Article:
Oprah will be scaling back her book club

In response to the news that Oprah will be scaling back her book club, Steven over at Library Stuff has this to say:

“Impact on libraries? I think that Oprah turned many ex-readers onto and non-readers back to the printed word. Even though she is not doing her thing anymore, many of her followers will continue to read. They will have to count on librarians more for reader advisory purposes and we should work on provding Oprah-type reading lists for our patrons. Thanks Oprah for what you have done for libraries and readers alike.”

He's spot on to advocate that we pick up the slack here. Heck, we're already doing Reader's Advisory work, and this is our chance to enhance and market it. The One City, One Book program is one way to continue book discussions at a regional level, but it doesn't help get quality advice and recommendations to individuals based on their own preferences. Libraians provide quality search, indexing, and cataloging services you just can't get anywhere else. The key word there is quality. The same holds true for Reader's Advisory. The only other people on the planet who can even come close to us are booksellers, and they don't have the same training and support network that we do (although they're close on that second point).

So what can we do to keep ourselves in this loop, even expand it? Well, many librarians already do in-house, face-to-face interactions pretty well, although certainly we need some good PR to boost awareness of it. But we could probably do a better job of providing automatic notifications of new titles (via email), online chatting with readers via IM (“call” us and ask for a good book), better collaborative filtering software as applied by librarians specifically for this purpose (“Emergent Words?”), and better dissemination of our reviews and advice.

For the dissemination angle, as a proof of concept I'd like to see a public library with a healthy RA service use a copy of Radio to start archiving their staff reviews of new titles. Genres could be set up as categories, and anyone on staff could add to the archive by just typing in the box in the browser. It should be pretty easy to add a macro to identify the author and a second one for the reviewer, you've already got the date (modifications could be added manually if need be), if you install the right software it's all searchable, and everything is archived automatically.

Why would I do this with Radio? Because for $40, a library could get this service up and running in a few minutes. The categories would make for easy browsing by date, and the right search engine software could provide for pre-configured searches of works by a specific author.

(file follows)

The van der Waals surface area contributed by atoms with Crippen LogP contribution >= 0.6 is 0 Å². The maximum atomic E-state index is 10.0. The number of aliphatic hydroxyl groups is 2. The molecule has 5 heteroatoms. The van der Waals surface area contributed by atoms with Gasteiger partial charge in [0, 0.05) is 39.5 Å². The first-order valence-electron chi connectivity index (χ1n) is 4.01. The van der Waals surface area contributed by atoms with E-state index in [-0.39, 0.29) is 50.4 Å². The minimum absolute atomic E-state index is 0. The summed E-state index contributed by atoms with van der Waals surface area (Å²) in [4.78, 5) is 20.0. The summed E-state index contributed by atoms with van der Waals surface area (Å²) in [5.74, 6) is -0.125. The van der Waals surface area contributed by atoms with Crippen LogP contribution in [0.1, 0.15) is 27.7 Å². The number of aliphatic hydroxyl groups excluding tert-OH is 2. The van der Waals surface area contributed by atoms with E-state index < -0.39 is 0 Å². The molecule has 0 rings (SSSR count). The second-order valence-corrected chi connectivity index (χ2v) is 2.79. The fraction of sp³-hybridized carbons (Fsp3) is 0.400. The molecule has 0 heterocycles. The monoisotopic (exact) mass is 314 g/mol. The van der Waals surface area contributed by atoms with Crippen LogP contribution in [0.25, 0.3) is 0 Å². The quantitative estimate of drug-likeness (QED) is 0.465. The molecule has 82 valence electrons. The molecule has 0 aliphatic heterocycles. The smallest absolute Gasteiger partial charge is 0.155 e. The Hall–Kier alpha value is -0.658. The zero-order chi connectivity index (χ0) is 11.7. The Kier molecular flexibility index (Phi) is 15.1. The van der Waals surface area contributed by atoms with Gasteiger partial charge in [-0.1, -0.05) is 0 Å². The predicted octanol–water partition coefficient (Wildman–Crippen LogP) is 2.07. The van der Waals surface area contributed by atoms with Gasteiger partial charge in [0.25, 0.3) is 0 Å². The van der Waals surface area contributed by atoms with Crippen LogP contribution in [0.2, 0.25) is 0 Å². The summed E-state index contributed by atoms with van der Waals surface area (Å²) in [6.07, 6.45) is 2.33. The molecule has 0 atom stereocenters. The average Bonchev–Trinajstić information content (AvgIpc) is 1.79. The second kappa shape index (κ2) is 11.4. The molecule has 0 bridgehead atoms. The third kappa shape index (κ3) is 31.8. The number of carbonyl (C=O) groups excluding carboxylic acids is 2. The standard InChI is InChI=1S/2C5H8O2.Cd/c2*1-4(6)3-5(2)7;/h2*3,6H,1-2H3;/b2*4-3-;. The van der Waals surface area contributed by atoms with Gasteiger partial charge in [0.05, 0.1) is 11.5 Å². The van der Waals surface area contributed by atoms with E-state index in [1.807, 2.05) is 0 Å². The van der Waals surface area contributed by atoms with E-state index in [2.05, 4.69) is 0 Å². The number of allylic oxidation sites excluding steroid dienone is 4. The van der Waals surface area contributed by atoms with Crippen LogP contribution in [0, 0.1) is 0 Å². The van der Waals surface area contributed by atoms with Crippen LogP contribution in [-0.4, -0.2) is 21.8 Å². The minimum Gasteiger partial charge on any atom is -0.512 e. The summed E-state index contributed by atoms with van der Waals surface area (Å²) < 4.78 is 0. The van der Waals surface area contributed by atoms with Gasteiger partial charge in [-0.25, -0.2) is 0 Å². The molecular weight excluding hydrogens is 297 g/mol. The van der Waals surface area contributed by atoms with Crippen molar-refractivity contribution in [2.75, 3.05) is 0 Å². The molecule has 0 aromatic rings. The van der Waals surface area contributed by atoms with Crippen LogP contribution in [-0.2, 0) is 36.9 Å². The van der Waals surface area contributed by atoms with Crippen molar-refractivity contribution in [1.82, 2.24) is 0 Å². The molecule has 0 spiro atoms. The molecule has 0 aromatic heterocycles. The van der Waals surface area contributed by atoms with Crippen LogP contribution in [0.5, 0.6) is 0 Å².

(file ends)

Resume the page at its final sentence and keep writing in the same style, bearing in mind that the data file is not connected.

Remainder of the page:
But the best part is that the service as a whole and each genre separately would have their own RSS feed that patrons could subscribe to with a news aggregator. It wouldn't be the most granular level of RA, but it would take the bibliographies we're already doing and make them available online in a more dynamic and portable way. You could even include links directly into your catalog for immediate status and availability (did somebody say “web service?”). If you set up a category for each reviewer, then patrons could learn which people they trust and subscribe just to those people's feeds.

I know there are other ways to do all of this, but the simplicity of WYSIWYG editing in the browser, plus the easy creation and maintenance of categories, plus the killer app addition of turning your review service into RSS feeds suddenly becomes a very powerful combination. Now you've got quality (librarians aren't just the “ultimate search engine,” we're also the ultimate collaborative filtering technology for books) plus quantity (by pooling resources multiple libraries could collaborate on something like this) plus automatic dissemination through channels the reader hand picks.

Granted, we're a few years away from news aggregators going mainstream, but the elevator is on the ground floor right now and the arrow is pointing up. I don't know enough about the languages behind news aggregators to say how, but I know you could use Radio as the backend for this even if you just wanted to display the categories on your web site for now. As Dave says, it's bootstrapping for now, but imagine a book review version of News Is Free with thousands of channels and reviewers, all maintained by the experts – librarians.

Don't get me started on how the reviews should be able to link to ebook and audio ebook versions listed in our catalog that a patron could check out right then and there…. [The Shifted Librarian]

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